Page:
Super foods, the ultimate health foods – Garlic

Written by Catherine Saxelby on Thursday, 26 February 2009.

Super foods, the ultimate health foods – Garlic

Long hailed as ‘nature's penicillin', garlic was used as a medicinal by the ancient Egyptians, Vikings and Chinese. The slaves who toiled to build the Great Pyramid kept their strength up with a ration of garlic and onion each day.

Lowers cholesterol

Both fresh and dried garlic have been shown to lower LDL-cholesterol, lower high blood pressure and help dissolve clots, although not all studies agree. The dose required is quite large for most of us - 10 to 20 grams fresh garlic (2 to 4 cloves) a day or 600-900 milligrams of powder garlic. Garlic's pungent odour comes from allicin and other sulphur compounds which at present are credited with being its active agents - odourless garlic tablets are not as effective.

Anti-bacterial

Only in recent times have garlic's powers been supported by scientific and medical research. Pasteur first documented its broad-spectrum anti-bacterial activity in 1858, which gave it the oft-quoted title of ‘nature's penicillin'. Today research has proven that garlic can slow the growth of harmful bacteria, yeasts and fungi. It is yet to be proven that garlic can keep vampires at bay so keep your silver bullets handy!

Fresh is best

To be effective, garlic must be eaten fresh. Fresh garlic can slow the growth of bacteria and fungi and is always the best choice if you are seeking its anti-bacterial or anti-viral qualities. Many garlic devotees finely chop one or two cloves and simply swallow them with the help of a glass of juice; others prefer to add the raw garlic to salads and enjoy it with a meal. Or you could try the pungent garlic paste that is often served with chicken in Lebanese cuisine.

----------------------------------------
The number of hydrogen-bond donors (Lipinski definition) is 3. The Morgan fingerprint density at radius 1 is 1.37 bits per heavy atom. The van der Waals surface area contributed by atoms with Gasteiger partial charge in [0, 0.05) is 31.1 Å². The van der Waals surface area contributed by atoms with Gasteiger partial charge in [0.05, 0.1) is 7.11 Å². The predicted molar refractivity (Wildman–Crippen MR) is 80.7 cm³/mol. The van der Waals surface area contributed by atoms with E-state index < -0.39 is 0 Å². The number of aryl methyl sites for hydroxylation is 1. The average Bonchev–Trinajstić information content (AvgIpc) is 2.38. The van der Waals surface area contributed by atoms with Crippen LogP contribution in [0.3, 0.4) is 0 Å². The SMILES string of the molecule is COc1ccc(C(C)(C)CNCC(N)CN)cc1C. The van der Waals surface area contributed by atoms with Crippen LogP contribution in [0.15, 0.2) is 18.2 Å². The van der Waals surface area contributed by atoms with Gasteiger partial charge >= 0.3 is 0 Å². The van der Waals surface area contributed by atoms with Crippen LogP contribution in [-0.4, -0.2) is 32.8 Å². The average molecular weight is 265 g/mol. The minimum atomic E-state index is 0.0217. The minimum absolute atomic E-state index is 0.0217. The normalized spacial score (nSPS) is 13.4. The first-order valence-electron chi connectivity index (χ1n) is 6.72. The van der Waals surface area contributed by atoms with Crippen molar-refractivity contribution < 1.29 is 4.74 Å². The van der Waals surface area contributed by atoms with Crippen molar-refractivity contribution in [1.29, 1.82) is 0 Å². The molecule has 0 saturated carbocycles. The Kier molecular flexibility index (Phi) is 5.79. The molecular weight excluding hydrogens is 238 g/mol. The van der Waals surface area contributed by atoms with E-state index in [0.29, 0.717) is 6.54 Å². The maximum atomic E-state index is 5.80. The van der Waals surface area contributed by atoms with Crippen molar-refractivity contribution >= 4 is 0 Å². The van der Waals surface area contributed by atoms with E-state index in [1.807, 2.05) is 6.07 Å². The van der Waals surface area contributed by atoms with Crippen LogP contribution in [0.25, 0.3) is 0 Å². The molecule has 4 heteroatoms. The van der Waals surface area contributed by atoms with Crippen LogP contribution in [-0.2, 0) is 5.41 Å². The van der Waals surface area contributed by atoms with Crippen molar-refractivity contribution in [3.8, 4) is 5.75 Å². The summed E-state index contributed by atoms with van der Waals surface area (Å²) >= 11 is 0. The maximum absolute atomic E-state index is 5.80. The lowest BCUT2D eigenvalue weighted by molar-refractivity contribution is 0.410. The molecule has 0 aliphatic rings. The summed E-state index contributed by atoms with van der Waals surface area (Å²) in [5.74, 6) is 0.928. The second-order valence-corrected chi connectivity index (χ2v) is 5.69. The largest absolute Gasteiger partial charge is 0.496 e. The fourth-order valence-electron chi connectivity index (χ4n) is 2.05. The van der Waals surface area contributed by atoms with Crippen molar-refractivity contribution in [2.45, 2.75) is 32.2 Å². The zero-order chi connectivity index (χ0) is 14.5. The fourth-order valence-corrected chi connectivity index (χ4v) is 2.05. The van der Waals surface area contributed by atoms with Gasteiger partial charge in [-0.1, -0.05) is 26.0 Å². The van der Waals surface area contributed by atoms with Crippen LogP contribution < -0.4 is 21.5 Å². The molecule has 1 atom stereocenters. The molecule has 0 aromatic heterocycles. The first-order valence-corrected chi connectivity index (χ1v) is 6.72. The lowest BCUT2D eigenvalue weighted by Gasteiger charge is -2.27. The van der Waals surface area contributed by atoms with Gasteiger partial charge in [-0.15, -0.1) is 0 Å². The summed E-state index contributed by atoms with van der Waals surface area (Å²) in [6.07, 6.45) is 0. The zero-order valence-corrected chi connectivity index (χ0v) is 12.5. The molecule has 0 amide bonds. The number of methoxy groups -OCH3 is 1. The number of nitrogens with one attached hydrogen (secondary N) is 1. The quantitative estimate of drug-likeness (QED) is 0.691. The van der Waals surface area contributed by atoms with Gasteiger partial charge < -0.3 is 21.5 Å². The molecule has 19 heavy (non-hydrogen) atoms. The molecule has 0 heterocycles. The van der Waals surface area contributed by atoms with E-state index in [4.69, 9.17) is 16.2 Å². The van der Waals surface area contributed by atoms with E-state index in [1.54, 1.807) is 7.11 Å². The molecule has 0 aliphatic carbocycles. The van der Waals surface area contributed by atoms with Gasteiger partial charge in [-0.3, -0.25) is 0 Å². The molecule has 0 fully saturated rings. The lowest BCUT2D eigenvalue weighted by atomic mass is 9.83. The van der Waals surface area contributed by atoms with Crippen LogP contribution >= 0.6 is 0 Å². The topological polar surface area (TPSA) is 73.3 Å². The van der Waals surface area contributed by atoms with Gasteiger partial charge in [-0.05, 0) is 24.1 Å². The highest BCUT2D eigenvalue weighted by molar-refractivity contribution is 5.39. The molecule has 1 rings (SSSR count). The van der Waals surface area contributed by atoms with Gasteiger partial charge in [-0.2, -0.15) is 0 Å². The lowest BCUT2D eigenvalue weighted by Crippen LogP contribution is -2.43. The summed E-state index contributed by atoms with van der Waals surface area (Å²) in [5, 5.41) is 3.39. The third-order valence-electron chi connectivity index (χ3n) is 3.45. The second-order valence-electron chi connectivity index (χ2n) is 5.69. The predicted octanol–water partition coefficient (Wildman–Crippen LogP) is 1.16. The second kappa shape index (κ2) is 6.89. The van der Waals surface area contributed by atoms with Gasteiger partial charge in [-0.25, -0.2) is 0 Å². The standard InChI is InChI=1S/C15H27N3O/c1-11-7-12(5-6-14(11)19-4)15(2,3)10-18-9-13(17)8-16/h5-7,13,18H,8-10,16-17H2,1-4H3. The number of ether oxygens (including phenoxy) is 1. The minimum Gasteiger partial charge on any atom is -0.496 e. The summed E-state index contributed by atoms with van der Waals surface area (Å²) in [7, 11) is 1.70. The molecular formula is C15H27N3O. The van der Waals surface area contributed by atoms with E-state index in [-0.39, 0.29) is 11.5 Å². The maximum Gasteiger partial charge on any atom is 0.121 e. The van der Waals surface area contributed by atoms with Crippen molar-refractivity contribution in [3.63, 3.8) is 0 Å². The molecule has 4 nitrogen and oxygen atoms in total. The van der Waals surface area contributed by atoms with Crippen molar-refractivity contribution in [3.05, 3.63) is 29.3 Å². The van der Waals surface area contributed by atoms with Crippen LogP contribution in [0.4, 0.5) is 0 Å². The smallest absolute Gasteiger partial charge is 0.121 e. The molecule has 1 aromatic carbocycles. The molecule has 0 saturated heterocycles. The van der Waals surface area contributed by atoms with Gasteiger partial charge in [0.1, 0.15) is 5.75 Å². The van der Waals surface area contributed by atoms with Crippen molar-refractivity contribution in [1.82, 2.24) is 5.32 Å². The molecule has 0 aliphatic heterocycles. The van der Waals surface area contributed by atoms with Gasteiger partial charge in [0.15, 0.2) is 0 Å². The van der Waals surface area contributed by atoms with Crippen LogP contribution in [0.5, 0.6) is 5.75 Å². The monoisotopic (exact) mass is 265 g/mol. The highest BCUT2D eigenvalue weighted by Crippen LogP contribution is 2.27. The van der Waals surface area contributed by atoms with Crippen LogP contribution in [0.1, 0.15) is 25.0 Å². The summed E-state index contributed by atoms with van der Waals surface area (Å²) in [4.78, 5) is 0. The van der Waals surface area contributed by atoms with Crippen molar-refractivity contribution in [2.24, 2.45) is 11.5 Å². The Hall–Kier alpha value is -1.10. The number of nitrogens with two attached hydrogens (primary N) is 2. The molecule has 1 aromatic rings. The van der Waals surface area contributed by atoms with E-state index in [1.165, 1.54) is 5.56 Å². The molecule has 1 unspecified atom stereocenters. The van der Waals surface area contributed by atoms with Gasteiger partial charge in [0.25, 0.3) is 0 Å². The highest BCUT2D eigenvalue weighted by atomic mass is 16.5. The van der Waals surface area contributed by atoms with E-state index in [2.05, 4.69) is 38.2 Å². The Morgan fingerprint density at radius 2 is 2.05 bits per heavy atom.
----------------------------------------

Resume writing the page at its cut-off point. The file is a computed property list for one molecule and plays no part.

Nutrition stats

Per serve:
Two cloves garlic (weighing 6g) supply: less than 1g protein, trace of fat, trace of sugar, less than 1 g starch, 2g dietary fibre and 30 kilojoules (7 calories).

Per 100g fresh garlic:

6 per cent protein, 3 per cent fat, 2 per cent sugars, 9 per cent starch, 17 per cent dietary fibre and 520 kilojoules (124 calories).

 

Easy ways to enjoy garlic

  • Slice the top off a whole head of garlic and roast for 30 minutes or until soft. Squeeze the soft thick garlic puree out of each clove and spread over toast or use in cooking. It's much milder than fresh crushed garlic.
  • Use plenty of chopped or sliced garlic in your stir-fries and curries.
  • Roast baby potatoes in olive oil, garlic cloves and rosemary sprigs.
  • Add a couple of crushed cloves of garlic to enliven any salad dressing.

 

Cooking with garlic

49-atlantic-salmon-w-rosemary-600-wide
Try my simple addition of garlic, rosemary and pepper
to jazz up any fillet of fish.